Bioelectrical dynamics of the entorhinal cortex
Killian, Nathaniel J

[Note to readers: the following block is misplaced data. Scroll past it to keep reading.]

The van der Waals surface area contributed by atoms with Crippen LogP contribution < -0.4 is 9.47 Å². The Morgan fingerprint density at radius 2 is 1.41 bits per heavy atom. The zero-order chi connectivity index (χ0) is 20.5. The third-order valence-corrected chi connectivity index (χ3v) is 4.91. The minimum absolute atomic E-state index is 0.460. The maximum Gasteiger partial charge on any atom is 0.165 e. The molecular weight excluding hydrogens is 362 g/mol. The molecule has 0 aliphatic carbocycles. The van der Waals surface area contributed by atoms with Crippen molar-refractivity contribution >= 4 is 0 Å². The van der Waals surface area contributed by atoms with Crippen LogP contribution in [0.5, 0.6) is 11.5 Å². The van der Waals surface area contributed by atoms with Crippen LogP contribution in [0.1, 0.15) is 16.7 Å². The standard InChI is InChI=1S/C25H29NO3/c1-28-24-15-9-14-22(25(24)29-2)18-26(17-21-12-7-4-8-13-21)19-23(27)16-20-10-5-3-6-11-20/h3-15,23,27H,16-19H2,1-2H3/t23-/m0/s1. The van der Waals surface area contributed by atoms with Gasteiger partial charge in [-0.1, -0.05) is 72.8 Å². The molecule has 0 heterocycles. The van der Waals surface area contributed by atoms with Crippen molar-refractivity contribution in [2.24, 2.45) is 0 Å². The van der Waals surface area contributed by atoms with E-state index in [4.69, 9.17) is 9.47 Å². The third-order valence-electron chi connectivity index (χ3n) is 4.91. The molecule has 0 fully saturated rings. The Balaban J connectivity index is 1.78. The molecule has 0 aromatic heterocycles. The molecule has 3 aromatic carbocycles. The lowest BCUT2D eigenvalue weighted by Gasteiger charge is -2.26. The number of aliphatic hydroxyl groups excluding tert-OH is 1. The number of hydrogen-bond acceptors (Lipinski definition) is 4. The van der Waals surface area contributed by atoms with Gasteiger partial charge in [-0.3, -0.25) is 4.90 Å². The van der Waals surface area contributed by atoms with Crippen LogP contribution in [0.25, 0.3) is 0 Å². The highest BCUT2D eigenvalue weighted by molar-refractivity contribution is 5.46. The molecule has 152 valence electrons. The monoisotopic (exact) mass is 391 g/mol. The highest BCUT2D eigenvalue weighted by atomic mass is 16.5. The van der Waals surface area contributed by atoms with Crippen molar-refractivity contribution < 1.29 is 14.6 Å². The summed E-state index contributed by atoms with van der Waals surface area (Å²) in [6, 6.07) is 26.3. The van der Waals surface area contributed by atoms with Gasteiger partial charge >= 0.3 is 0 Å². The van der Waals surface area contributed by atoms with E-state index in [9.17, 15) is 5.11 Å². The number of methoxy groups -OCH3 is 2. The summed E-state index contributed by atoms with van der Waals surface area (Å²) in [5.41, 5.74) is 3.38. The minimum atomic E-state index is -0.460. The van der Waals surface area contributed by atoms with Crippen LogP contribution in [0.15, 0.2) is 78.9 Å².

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The entorhinal cortex (EC) in the medial temporal lobe plays a critical role in memory formation and is implicated in several neurological diseases including temporal lobe epilepsy and Alzheimer’s disease. Despite the known importance of this brain region, little is known about the normal bioelectrical activity patterns of the EC in awake, behaving primates. In order to develop effective therapies for diseases affecting the EC, we must first understand its normal properties. To contribute to our understanding of the EC, I monitored the activity of individual neurons and populations of neurons in the EC of rhesus macaque monkeys during free-viewing of photographs using electrophysiological techniques. The results of these experiments help to explain how primates can form memories of, and navigate through, the visual world. These experiments revealed neurons in the EC that represent visual space with triangular grid receptive fields and other neurons that prefer to fire near image borders. These properties are similar to those previously described in the rodent EC, but here the neuronal responses relate to viewing of remote space as opposed to representing the physical location of the animal. The representation of visual space may be aided by another EC neuron type that was discovered, free-viewing saccade direction cells, neurons that signaled the direction of upcoming saccades. Such a signal could be used by other cells to prepare to fire according to the future gaze location. Many of these spatially-responsive neurons also represented memory for images, suggesting that they may be useful for associating items with their locations. I also examined the neuronal circuitry of recognition memory for visual stimuli in the EC, and I found that population synchronization within the gamma-band (30-140 Hz) in superficial layers of the EC was modulated by stimulus novelty, while the strength of memory formation modulated gamma-band synchronization in the deep layers and in layer III. Furthermore, the strength of connectivity in the gamma-band between different layers was correlated with the strength of memory formation, with deep to superficial power transfer being correlated with stronger memory formation and superficial to deep transfer correlated with weaker memory formation. These findings support several previous investigations of hippocampal-entorhinal connectivity in the rodent and advance our understanding of the functional circuitry of the medial temporal lobe memory system. Finally, I explored the design of a device that could be used to investigate properties of brain tissue in vitro, potentially aiding in the development of treatments for disorders of the EC and other brain structures. We designed, fabricated, and validated a novel device for long-term maintenance of thick brain slices and 3-dimensional dissociated cell cultures on a perforated multi-electrode array. To date, most electrical recordings of thick tissue preparations have been performed by manually inserting electrode arrays. This work demonstrates a simple and effective solution to this problem by building a culture perfusion chamber around a planar perforated multi-electrode array. By making use of interstitial perfusion, the device maintained the thickness of tissue constructs and improved cellular survival as demonstrated by increased firing rates of perfused slices and 3-D cultures, compared to unperfused controls. To the best of our knowledge, this is the first thick tissue culture device to combine forced interstitial perfusion for long-term tissue maintenance and an integrated multi-electrode array for electrical recording and stimulation.